President Barack Obama on Friday authorized the deployment of up to 1,500 more troops to Iraq in an expansion of the American fight against ISIS militants, the Pentagon said.
If all 1,500 are deployed, it would almost double the American presence in Iraq. The troops will serve in a non-combat role, expanding the U.S. mission of training and advising Iraqi forces, the Pentagon said.
That will include helping Iraqi forces in the highly volatile section of Anbar Province mostly under ISIS control, sources told NBC News. The sites that the additional troops will operate out of will be “where Iraqi security forces are taking the fight to the enemy,” Rear Adm. John Kirby, a Pentagon spokesman, said at a media briefing Friday.
A little less than half of the additional troops will be responsible for advising, while about 870 will be tasked with the “hands-on” training of troops, Kirby said. Coalition partners will also assist in the training — financially and by sending their own additional troops, Kirby said.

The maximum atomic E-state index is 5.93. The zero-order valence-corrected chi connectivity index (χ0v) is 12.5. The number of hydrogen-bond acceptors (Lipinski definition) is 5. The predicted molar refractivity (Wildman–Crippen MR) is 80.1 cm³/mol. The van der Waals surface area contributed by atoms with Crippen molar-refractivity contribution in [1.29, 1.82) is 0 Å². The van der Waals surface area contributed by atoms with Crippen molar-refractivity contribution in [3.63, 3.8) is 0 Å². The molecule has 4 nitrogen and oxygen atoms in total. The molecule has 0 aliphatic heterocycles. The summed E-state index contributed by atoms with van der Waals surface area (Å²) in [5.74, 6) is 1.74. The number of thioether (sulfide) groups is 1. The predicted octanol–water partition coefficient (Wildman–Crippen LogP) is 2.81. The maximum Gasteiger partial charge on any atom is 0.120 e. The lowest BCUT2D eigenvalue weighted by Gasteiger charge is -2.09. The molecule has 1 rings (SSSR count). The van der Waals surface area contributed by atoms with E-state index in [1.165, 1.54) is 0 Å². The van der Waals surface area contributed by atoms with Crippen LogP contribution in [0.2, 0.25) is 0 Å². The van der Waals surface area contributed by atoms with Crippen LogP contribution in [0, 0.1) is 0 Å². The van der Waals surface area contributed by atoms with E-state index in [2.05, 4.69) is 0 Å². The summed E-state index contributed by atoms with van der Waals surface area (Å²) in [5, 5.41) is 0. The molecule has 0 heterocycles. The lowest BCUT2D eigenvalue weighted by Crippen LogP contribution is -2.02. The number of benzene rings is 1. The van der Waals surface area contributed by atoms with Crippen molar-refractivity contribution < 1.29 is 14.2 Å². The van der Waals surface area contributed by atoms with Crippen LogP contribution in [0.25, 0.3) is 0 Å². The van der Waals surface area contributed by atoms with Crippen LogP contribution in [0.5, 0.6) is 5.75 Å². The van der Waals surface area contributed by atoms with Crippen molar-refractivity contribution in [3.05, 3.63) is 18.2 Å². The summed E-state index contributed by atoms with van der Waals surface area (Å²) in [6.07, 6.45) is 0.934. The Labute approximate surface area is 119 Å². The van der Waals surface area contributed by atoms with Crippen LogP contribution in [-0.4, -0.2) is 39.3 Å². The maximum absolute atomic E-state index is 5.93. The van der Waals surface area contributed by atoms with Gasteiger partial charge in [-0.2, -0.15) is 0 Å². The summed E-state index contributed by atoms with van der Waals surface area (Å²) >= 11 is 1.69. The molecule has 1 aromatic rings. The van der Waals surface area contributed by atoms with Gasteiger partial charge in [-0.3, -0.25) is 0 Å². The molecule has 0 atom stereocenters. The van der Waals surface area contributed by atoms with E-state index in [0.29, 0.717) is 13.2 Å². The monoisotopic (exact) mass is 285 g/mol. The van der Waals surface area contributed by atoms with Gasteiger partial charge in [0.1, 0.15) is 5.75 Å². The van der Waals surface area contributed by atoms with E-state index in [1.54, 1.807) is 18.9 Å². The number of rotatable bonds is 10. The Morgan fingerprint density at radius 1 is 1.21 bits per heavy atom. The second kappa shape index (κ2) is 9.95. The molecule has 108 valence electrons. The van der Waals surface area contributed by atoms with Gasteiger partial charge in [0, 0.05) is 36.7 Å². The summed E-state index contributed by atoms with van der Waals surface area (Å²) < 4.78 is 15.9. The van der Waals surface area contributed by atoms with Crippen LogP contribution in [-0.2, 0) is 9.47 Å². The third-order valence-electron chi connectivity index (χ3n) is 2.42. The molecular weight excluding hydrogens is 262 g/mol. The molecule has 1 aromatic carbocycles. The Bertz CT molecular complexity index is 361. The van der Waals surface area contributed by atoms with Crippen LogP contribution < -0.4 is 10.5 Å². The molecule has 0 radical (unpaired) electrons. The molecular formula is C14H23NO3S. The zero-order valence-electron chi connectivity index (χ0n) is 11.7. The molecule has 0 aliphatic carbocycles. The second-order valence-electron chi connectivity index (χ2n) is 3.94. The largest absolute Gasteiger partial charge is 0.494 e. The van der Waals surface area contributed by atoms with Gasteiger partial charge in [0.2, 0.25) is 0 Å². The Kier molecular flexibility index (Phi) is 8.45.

The U.S. troops will start arriving in Iraq “as soon as this month,” Kirby said, and the training would take about eight months. But Kirby clarified that the Iraqi troops weren’t being trained for a specific campaign, and would continue to combat ISIS “at the same time” of the training.
Defense Secretary Chuck Hagel recommended the additional troops at the request of the Iraqi government, Kirby said.
U.S. Central Command will also establish centers to train 12 Iraqi brigades, nine from the Iraqi army and three from the Kurdish security forces, the Pentagon said.
Rep. Buck McKeon, R-Calif. and the chairman of the House Armed Services Committee, gave a qualified welcome to reports that Obama was planning to ask for more money for the fight.
“I remain concerned that the president’s strategy to defeat ISIL is insufficient,” he said, using another acronym for ISIS. “I would urge the president to reconsider his strategy and clearly explain how this additional funding supports a new direction. Such clarity is more likely to find swift congressional approval.”
“We need the support of congress to authorize the request,” Kirby said.